Know that we pray for you as you do the tough but grand work of
teaching your high schooler at home.

Joy to you,
Becky and Diane
HSLDA High School Coordinators



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Send your ideas!

Have a topic for a future high school email newsletter? Send your
idea to highschool@hslda.org!



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What's new on the Homeschooling Thru High School website?


Helpful Recommended Reading list providing "must haves" as you teach
high school at home

http://www.hslda.org/highschool/reading.asp


Additional curriculum providers and a new section on Current Events

http://www.hslda.org/highschool/curriculum.asp


Additional competitions and awards open to homeschoolers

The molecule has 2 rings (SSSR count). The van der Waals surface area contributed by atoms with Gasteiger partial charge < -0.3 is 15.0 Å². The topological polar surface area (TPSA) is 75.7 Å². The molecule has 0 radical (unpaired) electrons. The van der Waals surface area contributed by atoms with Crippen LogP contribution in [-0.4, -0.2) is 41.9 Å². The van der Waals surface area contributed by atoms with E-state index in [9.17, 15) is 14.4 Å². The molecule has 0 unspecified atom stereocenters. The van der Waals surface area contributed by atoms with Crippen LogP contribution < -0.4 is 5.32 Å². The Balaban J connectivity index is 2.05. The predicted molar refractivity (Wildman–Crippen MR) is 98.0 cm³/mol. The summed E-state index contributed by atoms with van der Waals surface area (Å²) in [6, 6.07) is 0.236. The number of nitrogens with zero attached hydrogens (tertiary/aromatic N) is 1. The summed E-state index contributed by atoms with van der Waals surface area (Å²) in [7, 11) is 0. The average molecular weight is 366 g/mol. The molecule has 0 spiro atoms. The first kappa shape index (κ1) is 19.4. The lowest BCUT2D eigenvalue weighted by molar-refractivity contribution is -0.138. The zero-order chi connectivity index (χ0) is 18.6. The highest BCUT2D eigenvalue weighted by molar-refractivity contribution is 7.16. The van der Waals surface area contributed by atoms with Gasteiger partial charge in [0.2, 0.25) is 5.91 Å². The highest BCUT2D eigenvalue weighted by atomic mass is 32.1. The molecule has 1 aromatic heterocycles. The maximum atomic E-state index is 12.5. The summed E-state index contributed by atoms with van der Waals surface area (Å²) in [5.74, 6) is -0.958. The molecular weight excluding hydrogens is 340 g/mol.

http://www.hslda.org/highschool/beyondacademics.asp



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HSLDA has extended its offer for the SAT Prep CD

Due to great demand, HSLDA has extended its offer for the SAT Prep CD
(regularly priced at $199.95, now available to members for just $9.95
to cover shipping and handling).

- Get your copy today!

http://www.hslda.org/elink.asp?id=2558


- Not a member yet? You can join today!

http://www.hslda.org/elink.asp?id=2559






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-> There may be no such thing as a free lunch...

...but there is a way to get a free membership! Through our
Three-for-Free program, you can get a free one-year renewal for
simply referring three of your homeschooling friends into
membership with HSLDA.

More reasons to join HSLDA...
http://www.hslda.org/elink.asp?id=2078